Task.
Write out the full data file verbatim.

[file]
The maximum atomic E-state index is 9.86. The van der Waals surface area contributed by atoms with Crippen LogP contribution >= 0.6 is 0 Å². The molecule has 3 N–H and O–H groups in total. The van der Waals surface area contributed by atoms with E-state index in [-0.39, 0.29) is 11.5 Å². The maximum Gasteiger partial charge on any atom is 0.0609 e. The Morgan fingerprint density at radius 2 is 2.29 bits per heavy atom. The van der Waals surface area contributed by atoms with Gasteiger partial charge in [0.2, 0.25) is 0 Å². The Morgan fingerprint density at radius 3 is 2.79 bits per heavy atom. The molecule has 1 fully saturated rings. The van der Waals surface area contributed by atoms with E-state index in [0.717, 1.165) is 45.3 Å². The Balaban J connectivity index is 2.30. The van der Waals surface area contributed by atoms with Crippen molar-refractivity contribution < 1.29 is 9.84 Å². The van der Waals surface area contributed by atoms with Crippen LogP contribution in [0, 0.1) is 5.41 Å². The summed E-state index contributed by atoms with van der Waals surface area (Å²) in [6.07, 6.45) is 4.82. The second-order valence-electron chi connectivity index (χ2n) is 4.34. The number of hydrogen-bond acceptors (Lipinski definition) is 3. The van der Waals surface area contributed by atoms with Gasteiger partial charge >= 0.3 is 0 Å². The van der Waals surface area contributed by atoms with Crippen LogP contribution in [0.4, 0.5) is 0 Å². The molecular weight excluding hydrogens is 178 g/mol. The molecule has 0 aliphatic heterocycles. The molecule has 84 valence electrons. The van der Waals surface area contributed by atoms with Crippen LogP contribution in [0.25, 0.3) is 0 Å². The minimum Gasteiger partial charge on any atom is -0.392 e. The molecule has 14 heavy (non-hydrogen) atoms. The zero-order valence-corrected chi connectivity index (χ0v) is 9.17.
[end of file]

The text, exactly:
The maximum atomic E-state index is 9.86. The van der Waals surface area contributed by atoms with Crippen LogP contribution >= 0.6 is 0 Å². The molecule has 3 N–H and O–H groups in total. The van der Waals surface area contributed by atoms with E-state index in [-0.39, 0.29) is 11.5 Å². The maximum Gasteiger partial charge on any atom is 0.0609 e. The Morgan fingerprint density at radius 2 is 2.29 bits per heavy atom. The van der Waals surface area contributed by atoms with Gasteiger partial charge in [0.2, 0.25) is 0 Å². The Morgan fingerprint density at radius 3 is 2.79 bits per heavy atom. The molecule has 1 fully saturated rings. The van der Waals surface area contributed by atoms with E-state index in [0.717, 1.165) is 45.3 Å². The Balaban J connectivity index is 2.30. The van der Waals surface area contributed by atoms with Crippen molar-refractivity contribution < 1.29 is 9.84 Å². The van der Waals surface area contributed by atoms with Crippen LogP contribution in [0, 0.1) is 5.41 Å². The summed E-state index contributed by atoms with van der Waals surface area (Å²) in [6.07, 6.45) is 4.82. The second-order valence-electron chi connectivity index (χ2n) is 4.34. The number of hydrogen-bond acceptors (Lipinski definition) is 3. The van der Waals surface area contributed by atoms with Gasteiger partial charge >= 0.3 is 0 Å². The van der Waals surface area contributed by atoms with Crippen LogP contribution in [0.4, 0.5) is 0 Å². The molecular weight excluding hydrogens is 178 g/mol. The molecule has 0 aliphatic heterocycles. The molecule has 84 valence electrons. The van der Waals surface area contributed by atoms with Crippen LogP contribution in [0.25, 0.3) is 0 Å². The minimum Gasteiger partial charge on any atom is -0.392 e. The molecule has 14 heavy (non-hydrogen) atoms. The zero-order valence-corrected chi connectivity index (χ0v) is 9.17.